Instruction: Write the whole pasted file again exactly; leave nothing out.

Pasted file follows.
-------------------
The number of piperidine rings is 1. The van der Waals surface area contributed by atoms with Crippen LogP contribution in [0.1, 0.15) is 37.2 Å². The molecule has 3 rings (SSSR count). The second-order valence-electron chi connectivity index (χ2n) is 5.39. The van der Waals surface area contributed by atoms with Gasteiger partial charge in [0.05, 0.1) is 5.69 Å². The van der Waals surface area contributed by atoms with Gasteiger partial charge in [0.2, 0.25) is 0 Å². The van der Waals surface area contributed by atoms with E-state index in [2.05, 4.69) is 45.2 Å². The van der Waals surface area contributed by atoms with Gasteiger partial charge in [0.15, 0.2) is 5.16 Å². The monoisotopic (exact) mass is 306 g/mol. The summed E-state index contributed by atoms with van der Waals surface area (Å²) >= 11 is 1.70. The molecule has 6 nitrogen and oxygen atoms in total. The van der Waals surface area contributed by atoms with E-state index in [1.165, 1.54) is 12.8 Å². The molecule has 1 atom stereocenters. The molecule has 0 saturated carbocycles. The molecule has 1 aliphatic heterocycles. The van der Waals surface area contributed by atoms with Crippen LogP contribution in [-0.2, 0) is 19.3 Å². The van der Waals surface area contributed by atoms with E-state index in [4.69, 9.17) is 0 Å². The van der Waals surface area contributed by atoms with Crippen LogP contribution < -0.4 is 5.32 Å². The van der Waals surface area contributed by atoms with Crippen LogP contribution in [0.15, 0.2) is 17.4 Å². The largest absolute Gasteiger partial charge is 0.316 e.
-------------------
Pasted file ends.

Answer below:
The number of piperidine rings is 1. The van der Waals surface area contributed by atoms with Crippen LogP contribution in [0.1, 0.15) is 37.2 Å². The molecule has 3 rings (SSSR count). The second-order valence-electron chi connectivity index (χ2n) is 5.39. The van der Waals surface area contributed by atoms with Gasteiger partial charge in [0.05, 0.1) is 5.69 Å². The van der Waals surface area contributed by atoms with Gasteiger partial charge in [0.2, 0.25) is 0 Å². The van der Waals surface area contributed by atoms with E-state index in [2.05, 4.69) is 45.2 Å². The van der Waals surface area contributed by atoms with Gasteiger partial charge in [0.15, 0.2) is 5.16 Å². The monoisotopic (exact) mass is 306 g/mol. The summed E-state index contributed by atoms with van der Waals surface area (Å²) >= 11 is 1.70. The molecule has 6 nitrogen and oxygen atoms in total. The van der Waals surface area contributed by atoms with E-state index in [1.165, 1.54) is 12.8 Å². The molecule has 1 atom stereocenters. The molecule has 0 saturated carbocycles. The molecule has 1 aliphatic heterocycles. The van der Waals surface area contributed by atoms with Crippen LogP contribution in [-0.2, 0) is 19.3 Å². The van der Waals surface area contributed by atoms with E-state index in [4.69, 9.17) is 0 Å². The van der Waals surface area contributed by atoms with Crippen LogP contribution < -0.4 is 5.32 Å². The van der Waals surface area contributed by atoms with Crippen LogP contribution in [0.15, 0.2) is 17.4 Å². The largest absolute Gasteiger partial charge is 0.316 e.